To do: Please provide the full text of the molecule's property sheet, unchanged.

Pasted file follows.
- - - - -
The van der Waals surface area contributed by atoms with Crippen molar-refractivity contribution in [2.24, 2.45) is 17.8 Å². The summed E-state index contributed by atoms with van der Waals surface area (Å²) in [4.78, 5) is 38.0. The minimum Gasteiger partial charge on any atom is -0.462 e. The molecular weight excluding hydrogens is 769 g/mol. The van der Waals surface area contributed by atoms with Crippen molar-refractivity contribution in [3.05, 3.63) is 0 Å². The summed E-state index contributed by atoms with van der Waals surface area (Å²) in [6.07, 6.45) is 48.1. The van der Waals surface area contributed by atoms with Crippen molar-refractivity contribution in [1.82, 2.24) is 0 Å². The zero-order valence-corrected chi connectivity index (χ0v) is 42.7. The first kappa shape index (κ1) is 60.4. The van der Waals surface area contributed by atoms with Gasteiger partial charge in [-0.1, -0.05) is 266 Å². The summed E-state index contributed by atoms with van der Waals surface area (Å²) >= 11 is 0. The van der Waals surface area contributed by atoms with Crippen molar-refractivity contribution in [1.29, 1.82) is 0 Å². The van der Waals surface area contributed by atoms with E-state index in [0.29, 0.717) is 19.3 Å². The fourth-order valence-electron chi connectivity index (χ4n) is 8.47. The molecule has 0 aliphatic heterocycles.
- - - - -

The van der Waals surface area contributed by atoms with Crippen molar-refractivity contribution in [2.24, 2.45) is 17.8 Å². The summed E-state index contributed by atoms with van der Waals surface area (Å²) in [4.78, 5) is 38.0. The minimum Gasteiger partial charge on any atom is -0.462 e. The molecular weight excluding hydrogens is 769 g/mol. The van der Waals surface area contributed by atoms with Crippen molar-refractivity contribution in [3.05, 3.63) is 0 Å². The summed E-state index contributed by atoms with van der Waals surface area (Å²) in [6.07, 6.45) is 48.1. The van der Waals surface area contributed by atoms with Crippen molar-refractivity contribution in [1.82, 2.24) is 0 Å². The zero-order valence-corrected chi connectivity index (χ0v) is 42.7. The first kappa shape index (κ1) is 60.4. The van der Waals surface area contributed by atoms with Gasteiger partial charge in [-0.1, -0.05) is 266 Å². The summed E-state index contributed by atoms with van der Waals surface area (Å²) >= 11 is 0. The van der Waals surface area contributed by atoms with Crippen molar-refractivity contribution in [1.29, 1.82) is 0 Å². The van der Waals surface area contributed by atoms with E-state index in [0.29, 0.717) is 19.3 Å². The fourth-order valence-electron chi connectivity index (χ4n) is 8.47. The molecule has 0 aliphatic heterocycles.